Agricultural employers, meeting last week in Las Vegas, were happy that a House bill proposing a new agricultural foreign guestworker program to replace the H-2A-visa program doesn’t appear to be going anywhere, says a manager of a leading foreign guestworker supplier.
Attendees at the annual conference of the National Council of Agricultural Employers don’t like a cap on foreign workers in HR 4092 and they don’t like the bill’s mandatory E-verify (electronic employment eligibility) without legal work permits for thousands of illegal agricultural workers living in the U.S., said Kerry Scott, program manager of masLabor in Lovingston, Va.
E-verify without legal authorization for illegals could remove as much as 70 percent of field workers, leaving growers with a huge labor vacuum, Scott told Capital Press following the NCAE meeting, which he attended.
“There are too many vulnerable employers and farmers scared of how that would play out,” he said. “So we’re happy to see it die if it dies.”
Labor-intensive agricultural employers were OK with the way House Judiciary Committee Chairman Robert Goodlatte, R-Va., wrote the bill but didn’t like changes made to it before it passed out of that committee Oct. 25, said Scott who lives in Goodlatte’s district and considers him a friend.
The bill, which proposes to replace the H-2A-visa foreign guestworker program with a new H-2C program, is all but dead, not only because of agricultural opposition but because Goodlatte announced his retirement at the end of 2018, Scott said.
Dairies like the bill because it allowed a 36-month initial stay for guestworkers instead of 10 months allowed in H-2A. Dairies need workers year-round. Tree fruit growers can live with the 10-month limit. But tree fruit growers liked Goodlatte’s provisions making employer-provided transportation and worker housing voluntary instead of mandatory and reducing a required minimum wage.
Growers, however, didn’t like a 450,000-worker annual cap under H-2C because it most likely would be met immediately and an escalator provision would be slow, Scott said.
H-2A has no cap and probably will continue increasing rapidly because agricultural labor shortages will grow rapidly because of a thriving economy and tighter borders, he said.
The U.S. Department of Labor approved 200,049 H-2A-visa foreign guestworkers for U.S. farms in fiscal year 2017, up 20.7 percent from 165,741 in 2016.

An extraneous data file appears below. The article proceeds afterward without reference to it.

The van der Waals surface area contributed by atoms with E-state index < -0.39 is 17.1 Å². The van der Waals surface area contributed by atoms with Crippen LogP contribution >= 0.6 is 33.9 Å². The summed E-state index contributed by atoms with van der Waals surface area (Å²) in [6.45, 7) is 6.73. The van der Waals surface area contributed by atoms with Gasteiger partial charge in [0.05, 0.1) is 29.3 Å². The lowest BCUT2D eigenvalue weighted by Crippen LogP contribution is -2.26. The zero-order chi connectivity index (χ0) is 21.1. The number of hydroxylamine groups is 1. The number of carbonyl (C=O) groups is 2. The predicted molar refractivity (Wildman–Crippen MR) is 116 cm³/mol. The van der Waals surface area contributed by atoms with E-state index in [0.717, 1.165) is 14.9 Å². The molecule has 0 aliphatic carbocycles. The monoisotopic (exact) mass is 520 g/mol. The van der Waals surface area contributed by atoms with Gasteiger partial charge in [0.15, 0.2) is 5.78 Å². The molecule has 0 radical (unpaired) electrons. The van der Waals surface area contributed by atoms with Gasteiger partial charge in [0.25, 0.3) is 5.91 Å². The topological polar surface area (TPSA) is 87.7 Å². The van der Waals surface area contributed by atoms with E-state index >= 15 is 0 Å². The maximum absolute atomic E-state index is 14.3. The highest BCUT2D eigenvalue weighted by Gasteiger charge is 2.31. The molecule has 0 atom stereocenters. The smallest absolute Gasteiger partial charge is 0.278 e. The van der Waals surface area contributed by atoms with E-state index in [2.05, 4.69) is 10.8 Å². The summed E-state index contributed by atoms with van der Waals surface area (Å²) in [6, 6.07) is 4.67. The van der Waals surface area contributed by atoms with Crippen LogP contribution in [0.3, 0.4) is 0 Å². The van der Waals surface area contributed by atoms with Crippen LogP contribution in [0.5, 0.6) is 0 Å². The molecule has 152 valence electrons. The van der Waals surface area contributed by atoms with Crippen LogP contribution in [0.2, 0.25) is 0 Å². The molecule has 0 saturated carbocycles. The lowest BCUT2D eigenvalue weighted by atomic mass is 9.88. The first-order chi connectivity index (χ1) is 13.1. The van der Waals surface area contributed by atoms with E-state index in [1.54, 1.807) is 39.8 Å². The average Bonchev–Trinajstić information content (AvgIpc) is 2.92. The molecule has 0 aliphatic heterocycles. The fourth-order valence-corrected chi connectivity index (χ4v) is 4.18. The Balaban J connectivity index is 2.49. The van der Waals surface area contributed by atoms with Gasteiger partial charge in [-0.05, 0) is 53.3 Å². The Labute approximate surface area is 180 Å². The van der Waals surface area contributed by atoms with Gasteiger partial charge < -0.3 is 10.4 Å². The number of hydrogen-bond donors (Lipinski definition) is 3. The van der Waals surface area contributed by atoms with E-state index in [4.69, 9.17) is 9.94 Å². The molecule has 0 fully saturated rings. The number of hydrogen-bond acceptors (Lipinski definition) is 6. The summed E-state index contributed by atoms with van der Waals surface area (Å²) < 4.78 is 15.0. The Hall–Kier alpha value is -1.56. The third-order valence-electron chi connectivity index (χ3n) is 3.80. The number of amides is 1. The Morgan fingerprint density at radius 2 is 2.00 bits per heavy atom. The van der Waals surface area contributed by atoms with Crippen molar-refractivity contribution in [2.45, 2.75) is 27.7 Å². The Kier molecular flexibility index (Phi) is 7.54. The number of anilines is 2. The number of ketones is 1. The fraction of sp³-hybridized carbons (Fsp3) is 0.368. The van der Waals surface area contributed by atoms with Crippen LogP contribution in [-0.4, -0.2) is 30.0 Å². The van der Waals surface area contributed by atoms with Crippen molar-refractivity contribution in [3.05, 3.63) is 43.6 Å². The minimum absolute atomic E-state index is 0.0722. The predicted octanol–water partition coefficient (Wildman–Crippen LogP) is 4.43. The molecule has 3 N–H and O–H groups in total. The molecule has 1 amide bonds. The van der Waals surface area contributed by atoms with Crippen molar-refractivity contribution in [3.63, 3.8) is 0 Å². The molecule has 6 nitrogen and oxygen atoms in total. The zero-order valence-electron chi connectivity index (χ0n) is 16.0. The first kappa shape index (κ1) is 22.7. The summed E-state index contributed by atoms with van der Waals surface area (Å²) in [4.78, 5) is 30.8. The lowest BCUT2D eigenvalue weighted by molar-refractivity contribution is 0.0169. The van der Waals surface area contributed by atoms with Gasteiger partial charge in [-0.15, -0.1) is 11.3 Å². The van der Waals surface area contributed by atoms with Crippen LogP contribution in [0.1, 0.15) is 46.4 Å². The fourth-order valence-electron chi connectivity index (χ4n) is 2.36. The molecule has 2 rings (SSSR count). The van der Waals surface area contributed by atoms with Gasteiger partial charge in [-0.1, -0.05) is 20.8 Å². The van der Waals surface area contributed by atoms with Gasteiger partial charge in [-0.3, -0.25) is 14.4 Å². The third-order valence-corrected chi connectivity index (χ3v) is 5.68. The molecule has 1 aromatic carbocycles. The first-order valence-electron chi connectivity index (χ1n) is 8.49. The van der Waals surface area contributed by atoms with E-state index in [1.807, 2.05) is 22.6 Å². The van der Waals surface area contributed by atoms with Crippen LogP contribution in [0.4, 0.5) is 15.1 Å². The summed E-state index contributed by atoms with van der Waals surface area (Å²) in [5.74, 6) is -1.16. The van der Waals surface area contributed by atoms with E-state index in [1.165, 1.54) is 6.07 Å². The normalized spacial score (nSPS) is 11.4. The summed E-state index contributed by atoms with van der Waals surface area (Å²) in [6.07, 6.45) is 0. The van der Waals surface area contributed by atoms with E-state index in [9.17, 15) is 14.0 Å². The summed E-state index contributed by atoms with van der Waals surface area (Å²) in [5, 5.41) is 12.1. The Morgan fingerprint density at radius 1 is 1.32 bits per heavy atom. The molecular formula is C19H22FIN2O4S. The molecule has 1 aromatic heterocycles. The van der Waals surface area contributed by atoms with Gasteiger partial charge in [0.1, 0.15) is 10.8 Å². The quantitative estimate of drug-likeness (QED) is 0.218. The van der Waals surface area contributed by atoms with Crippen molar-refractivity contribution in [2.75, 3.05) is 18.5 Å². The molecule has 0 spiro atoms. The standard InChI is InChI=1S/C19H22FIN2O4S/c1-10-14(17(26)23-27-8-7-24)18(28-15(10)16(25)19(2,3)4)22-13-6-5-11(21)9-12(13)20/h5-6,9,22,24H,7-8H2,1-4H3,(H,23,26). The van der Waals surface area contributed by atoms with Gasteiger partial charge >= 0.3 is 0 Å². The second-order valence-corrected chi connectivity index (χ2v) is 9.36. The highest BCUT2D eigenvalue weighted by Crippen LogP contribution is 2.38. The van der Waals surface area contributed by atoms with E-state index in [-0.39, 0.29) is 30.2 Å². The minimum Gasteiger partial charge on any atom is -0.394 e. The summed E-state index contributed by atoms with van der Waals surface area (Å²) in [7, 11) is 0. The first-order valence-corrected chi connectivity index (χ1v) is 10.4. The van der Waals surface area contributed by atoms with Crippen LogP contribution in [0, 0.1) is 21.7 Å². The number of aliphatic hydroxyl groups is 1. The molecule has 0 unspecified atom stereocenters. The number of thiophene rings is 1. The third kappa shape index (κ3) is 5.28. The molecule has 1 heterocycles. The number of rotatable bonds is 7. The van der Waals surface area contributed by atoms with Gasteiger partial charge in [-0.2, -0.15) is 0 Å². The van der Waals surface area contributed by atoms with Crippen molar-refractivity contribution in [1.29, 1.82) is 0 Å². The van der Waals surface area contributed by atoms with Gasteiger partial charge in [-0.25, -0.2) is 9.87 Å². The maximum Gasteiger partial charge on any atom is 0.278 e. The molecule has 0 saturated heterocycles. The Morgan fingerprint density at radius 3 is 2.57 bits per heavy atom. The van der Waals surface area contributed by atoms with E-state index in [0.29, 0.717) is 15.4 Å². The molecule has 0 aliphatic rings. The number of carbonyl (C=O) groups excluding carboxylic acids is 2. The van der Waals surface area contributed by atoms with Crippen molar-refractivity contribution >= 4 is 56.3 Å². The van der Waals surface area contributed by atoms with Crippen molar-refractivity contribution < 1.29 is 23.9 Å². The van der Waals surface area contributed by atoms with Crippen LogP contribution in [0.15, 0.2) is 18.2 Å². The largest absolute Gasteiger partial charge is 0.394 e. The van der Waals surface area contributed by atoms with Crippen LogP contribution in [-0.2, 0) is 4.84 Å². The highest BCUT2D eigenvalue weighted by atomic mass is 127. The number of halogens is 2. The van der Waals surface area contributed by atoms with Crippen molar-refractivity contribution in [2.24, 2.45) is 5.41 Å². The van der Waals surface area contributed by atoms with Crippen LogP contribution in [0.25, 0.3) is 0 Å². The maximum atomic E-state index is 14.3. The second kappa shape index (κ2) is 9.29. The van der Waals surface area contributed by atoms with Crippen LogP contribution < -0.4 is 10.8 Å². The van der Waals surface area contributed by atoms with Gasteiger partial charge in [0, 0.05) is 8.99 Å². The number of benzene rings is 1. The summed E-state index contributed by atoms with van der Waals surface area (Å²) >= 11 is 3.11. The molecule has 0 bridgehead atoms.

The 2017 number would have swelled to more like 205,000 or 210,000 visas had there not been a late frost and hail in South Carolina and Georgia that damaged crops, Frank Gasperini Jr., NCAE executive vice president, has said.
He also has said usage of H-2A will continue to increase because domestic workers are getting older and moving into other jobs as the economy improves.
The rate of H-2A growth is greater among farm labor contractors than growers now because contractors can’t find domestic help, Scott said.
Employers who have been holding back on lining up H-2A workers for 2018 because of the possibility of it being replaced by H-2C are now dismissing it and moving ahead with H-2A, he said.
California has moved up to fifth from 15th in H-2A usage a few years ago and will grow a lot next year, he said.
The company, masLabor, provides 13,000 H-2A (agricultural) and H-2B (non-agricultural) guestworkers annually to 800 clients in 46 states.
“We’re getting a lot of calls now from California that we didn’t use to. Most of the people there will be big players who will want large numbers of workers,” he said.
A significant part of Washington and Oregon’s seasonal workforce for years was migrant workers from California and with that drying up Washington’s and Oregon’s shortages will grow even worse, he said.
Scott said masLabor also is getting more calls from Washington. It has supplied about 500 workers there annually compared to 7,134 in 2017 supplied by WAFLA, a Washington-based H-2A provider.